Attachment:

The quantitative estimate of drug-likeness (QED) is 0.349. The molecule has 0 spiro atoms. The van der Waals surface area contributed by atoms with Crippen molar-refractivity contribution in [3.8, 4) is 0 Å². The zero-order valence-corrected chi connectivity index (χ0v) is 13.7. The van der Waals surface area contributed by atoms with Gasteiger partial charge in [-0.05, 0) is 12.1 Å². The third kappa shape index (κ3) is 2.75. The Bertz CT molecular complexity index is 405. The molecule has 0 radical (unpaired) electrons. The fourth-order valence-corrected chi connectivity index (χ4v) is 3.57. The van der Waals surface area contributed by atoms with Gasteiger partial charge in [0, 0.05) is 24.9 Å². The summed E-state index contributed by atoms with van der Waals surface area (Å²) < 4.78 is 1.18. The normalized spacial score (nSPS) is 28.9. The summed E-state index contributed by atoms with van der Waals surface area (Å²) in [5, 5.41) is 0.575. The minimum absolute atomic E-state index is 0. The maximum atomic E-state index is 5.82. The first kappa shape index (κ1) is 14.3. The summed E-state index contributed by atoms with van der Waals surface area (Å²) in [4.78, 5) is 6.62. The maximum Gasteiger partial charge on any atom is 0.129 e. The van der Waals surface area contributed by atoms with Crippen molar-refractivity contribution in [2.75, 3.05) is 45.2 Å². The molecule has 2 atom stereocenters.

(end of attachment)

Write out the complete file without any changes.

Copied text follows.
The quantitative estimate of drug-likeness (QED) is 0.349. The molecule has 0 spiro atoms. The van der Waals surface area contributed by atoms with Crippen molar-refractivity contribution in [3.8, 4) is 0 Å². The zero-order valence-corrected chi connectivity index (χ0v) is 13.7. The van der Waals surface area contributed by atoms with Gasteiger partial charge in [-0.05, 0) is 12.1 Å². The third kappa shape index (κ3) is 2.75. The Bertz CT molecular complexity index is 405. The molecule has 0 radical (unpaired) electrons. The fourth-order valence-corrected chi connectivity index (χ4v) is 3.57. The van der Waals surface area contributed by atoms with Gasteiger partial charge in [0, 0.05) is 24.9 Å². The summed E-state index contributed by atoms with van der Waals surface area (Å²) < 4.78 is 1.18. The normalized spacial score (nSPS) is 28.9. The summed E-state index contributed by atoms with van der Waals surface area (Å²) in [5, 5.41) is 0.575. The minimum absolute atomic E-state index is 0. The maximum atomic E-state index is 5.82. The first kappa shape index (κ1) is 14.3. The summed E-state index contributed by atoms with van der Waals surface area (Å²) in [4.78, 5) is 6.62. The maximum Gasteiger partial charge on any atom is 0.129 e. The van der Waals surface area contributed by atoms with Crippen molar-refractivity contribution in [2.75, 3.05) is 45.2 Å². The molecule has 2 atom stereocenters.